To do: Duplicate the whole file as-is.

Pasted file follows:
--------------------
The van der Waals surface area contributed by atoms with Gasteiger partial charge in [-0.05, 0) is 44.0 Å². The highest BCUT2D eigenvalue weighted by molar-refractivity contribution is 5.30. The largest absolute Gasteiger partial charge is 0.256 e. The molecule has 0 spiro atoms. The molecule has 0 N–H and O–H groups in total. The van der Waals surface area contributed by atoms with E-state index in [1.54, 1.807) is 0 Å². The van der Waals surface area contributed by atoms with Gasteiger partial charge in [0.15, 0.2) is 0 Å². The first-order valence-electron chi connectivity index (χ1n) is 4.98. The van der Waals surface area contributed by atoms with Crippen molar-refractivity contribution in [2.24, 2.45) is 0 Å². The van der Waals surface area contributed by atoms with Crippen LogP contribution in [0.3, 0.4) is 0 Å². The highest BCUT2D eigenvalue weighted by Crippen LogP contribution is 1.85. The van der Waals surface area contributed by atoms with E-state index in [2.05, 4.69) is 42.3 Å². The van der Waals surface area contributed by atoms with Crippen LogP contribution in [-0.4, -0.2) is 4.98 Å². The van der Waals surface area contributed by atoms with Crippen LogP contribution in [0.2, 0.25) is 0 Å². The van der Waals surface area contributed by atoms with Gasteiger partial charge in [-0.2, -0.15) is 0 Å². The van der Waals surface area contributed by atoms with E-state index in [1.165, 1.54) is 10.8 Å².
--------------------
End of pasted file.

The van der Waals surface area contributed by atoms with Gasteiger partial charge in [-0.05, 0) is 44.0 Å². The highest BCUT2D eigenvalue weighted by molar-refractivity contribution is 5.30. The largest absolute Gasteiger partial charge is 0.256 e. The molecule has 0 spiro atoms. The molecule has 0 N–H and O–H groups in total. The van der Waals surface area contributed by atoms with E-state index in [1.54, 1.807) is 0 Å². The van der Waals surface area contributed by atoms with Gasteiger partial charge in [0.15, 0.2) is 0 Å². The first-order valence-electron chi connectivity index (χ1n) is 4.98. The van der Waals surface area contributed by atoms with Crippen molar-refractivity contribution in [2.24, 2.45) is 0 Å². The van der Waals surface area contributed by atoms with Crippen LogP contribution in [0.3, 0.4) is 0 Å². The highest BCUT2D eigenvalue weighted by Crippen LogP contribution is 1.85. The van der Waals surface area contributed by atoms with E-state index in [2.05, 4.69) is 42.3 Å². The van der Waals surface area contributed by atoms with Crippen LogP contribution in [-0.4, -0.2) is 4.98 Å². The van der Waals surface area contributed by atoms with Crippen LogP contribution in [0.2, 0.25) is 0 Å². The van der Waals surface area contributed by atoms with Gasteiger partial charge in [-0.2, -0.15) is 0 Å². The van der Waals surface area contributed by atoms with E-state index in [1.165, 1.54) is 10.8 Å².